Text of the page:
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    (Original post by Nuffles)
    Personally I'd shoot it all at night with a fast lens and find some really intense lighting situations and maybe do some portraiture in low light. But also what somebody else said with the long dusty shadows around sundown - that'd be lush too.

    I really wouldn't worry about metering too much. With black and white I often set my exposure roughly right and just get into shooting, only adjusting if I move from shade to sunshine and vice versa. If you're printing it yourself you have enough leeway in the film that you have probably between 2 and 3 stops of freedom and still get a good print. Again if you're developing it yourself I'd be really tempted to push the film a stop and have effective 6400 film *dribbles*.
    Thanks I'm trying to capture the unique historical buildings and markets there, so hopefully the grain and contrast should add to the effect.

    I will be printing the film myself (with the enlarger I got off freecycle ), and have the capabilities to develop it myself (though I fear I may ruin the film, so will probably send it off...)
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    (Original post by shmuxel)
    Thanks I'm trying to capture the unique historical buildings and markets there, so hopefully the grain and contrast should add to the effect.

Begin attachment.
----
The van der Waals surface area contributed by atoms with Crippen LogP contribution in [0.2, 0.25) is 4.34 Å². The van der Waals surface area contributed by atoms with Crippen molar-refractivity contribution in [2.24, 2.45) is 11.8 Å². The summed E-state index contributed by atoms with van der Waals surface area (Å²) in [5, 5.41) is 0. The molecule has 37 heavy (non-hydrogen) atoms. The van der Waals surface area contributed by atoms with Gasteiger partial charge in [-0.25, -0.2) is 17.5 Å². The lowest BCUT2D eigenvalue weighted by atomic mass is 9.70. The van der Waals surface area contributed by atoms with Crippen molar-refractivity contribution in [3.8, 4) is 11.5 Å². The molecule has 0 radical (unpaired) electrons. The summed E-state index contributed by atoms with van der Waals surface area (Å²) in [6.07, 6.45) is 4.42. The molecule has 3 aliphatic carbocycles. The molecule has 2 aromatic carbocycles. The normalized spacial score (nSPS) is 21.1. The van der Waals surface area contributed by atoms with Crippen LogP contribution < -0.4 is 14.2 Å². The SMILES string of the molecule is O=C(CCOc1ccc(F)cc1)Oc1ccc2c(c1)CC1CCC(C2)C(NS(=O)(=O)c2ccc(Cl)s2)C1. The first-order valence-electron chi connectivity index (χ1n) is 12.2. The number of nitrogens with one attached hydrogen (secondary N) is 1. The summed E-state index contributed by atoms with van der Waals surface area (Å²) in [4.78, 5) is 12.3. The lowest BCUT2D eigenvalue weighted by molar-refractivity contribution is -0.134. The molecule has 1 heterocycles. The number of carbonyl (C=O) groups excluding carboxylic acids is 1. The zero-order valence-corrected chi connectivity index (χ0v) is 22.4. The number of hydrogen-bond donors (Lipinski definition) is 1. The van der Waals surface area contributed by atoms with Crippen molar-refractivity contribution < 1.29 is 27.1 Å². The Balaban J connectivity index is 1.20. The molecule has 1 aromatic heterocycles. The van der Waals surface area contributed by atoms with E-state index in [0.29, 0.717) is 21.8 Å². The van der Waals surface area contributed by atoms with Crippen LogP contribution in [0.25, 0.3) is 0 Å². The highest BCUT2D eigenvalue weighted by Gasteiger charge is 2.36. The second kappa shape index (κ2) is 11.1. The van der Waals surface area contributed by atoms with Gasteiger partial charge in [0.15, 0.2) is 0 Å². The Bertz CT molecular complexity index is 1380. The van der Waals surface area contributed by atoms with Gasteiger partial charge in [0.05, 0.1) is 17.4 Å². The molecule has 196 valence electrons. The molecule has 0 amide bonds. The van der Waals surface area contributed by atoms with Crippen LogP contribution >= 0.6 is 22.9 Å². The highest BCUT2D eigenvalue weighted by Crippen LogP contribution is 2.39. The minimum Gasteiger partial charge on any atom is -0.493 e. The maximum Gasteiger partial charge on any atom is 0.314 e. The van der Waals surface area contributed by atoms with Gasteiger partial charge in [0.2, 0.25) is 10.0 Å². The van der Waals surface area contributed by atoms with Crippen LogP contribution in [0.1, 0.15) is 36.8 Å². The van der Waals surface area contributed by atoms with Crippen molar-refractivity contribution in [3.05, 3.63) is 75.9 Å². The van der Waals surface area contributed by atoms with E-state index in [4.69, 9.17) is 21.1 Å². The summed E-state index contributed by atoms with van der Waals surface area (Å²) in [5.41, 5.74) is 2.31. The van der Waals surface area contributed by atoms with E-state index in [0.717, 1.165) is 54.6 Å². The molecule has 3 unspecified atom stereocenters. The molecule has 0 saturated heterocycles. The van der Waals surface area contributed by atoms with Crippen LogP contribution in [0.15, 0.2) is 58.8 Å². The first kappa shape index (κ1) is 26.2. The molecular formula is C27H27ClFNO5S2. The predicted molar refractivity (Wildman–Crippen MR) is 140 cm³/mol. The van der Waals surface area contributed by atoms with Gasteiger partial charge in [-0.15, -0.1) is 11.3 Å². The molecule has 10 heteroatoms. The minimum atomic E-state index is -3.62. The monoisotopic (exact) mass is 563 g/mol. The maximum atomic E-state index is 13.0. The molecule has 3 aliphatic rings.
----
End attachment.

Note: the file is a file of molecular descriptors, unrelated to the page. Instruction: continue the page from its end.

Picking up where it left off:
I will be printing the film myself (with the enlarger I got off freecycle ), and have the capabilities to develop it myself (though I fear I may ruin the film, so will probably send it off...)
    Bear in mind you'll have to use a narrow aperture (think f/16 and above) and a fast shutter speed (1/1000 and above) to use 3200 film in daylight. You'd be better off using 400 film for good grain yet still detailed shots. Film rated at 3200 is really better off used in low light or at night. I've just realised you're going to Istanbul too, good luck using 3200 in daylight with all the cream buildings!
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    As you are using the ASA3200 for artistic effect in terms of the grain, rather for its speed, then take a full set of 2 stop, 4 stop and 8 stop ND filters.

    Use the NDs stacked if necessary so that you can choose shutter and aperture as normal but get correct exposure.

    Also the film is going to respond to UV unlike a digital, so you might want a few UV filters as well in such a luminescent environment.

    If you do not have time to acquire / borrow the NDs then it is probably a case that you are taking the wrong tool for the job in hand, so stick to low light photography.